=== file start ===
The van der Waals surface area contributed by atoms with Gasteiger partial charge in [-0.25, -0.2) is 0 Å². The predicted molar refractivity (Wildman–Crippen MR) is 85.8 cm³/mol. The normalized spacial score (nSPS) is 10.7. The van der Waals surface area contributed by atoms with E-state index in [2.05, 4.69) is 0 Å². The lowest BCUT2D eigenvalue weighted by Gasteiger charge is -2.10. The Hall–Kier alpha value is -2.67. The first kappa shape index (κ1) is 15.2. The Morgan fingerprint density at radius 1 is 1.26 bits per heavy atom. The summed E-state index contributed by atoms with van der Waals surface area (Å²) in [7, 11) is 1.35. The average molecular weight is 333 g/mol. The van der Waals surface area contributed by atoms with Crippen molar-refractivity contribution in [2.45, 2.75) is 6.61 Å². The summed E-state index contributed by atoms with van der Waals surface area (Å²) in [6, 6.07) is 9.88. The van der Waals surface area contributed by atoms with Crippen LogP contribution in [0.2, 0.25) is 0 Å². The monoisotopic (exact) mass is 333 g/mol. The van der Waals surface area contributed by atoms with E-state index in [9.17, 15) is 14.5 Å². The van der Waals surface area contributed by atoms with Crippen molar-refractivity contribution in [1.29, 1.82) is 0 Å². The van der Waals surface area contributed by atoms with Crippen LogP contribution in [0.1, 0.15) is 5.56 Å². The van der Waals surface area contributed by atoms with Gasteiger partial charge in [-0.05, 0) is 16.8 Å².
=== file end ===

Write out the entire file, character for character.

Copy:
The van der Waals surface area contributed by atoms with Gasteiger partial charge in [-0.25, -0.2) is 0 Å². The predicted molar refractivity (Wildman–Crippen MR) is 85.8 cm³/mol. The normalized spacial score (nSPS) is 10.7. The van der Waals surface area contributed by atoms with E-state index in [2.05, 4.69) is 0 Å². The lowest BCUT2D eigenvalue weighted by Gasteiger charge is -2.10. The Hall–Kier alpha value is -2.67. The first kappa shape index (κ1) is 15.2. The Morgan fingerprint density at radius 1 is 1.26 bits per heavy atom. The summed E-state index contributed by atoms with van der Waals surface area (Å²) in [7, 11) is 1.35. The average molecular weight is 333 g/mol. The van der Waals surface area contributed by atoms with Crippen molar-refractivity contribution in [2.45, 2.75) is 6.61 Å². The summed E-state index contributed by atoms with van der Waals surface area (Å²) in [6, 6.07) is 9.88. The van der Waals surface area contributed by atoms with Crippen LogP contribution in [0.2, 0.25) is 0 Å². The monoisotopic (exact) mass is 333 g/mol. The van der Waals surface area contributed by atoms with E-state index in [9.17, 15) is 14.5 Å². The van der Waals surface area contributed by atoms with Crippen molar-refractivity contribution in [1.29, 1.82) is 0 Å². The van der Waals surface area contributed by atoms with Crippen LogP contribution in [0.1, 0.15) is 5.56 Å². The van der Waals surface area contributed by atoms with Gasteiger partial charge in [-0.05, 0) is 16.8 Å².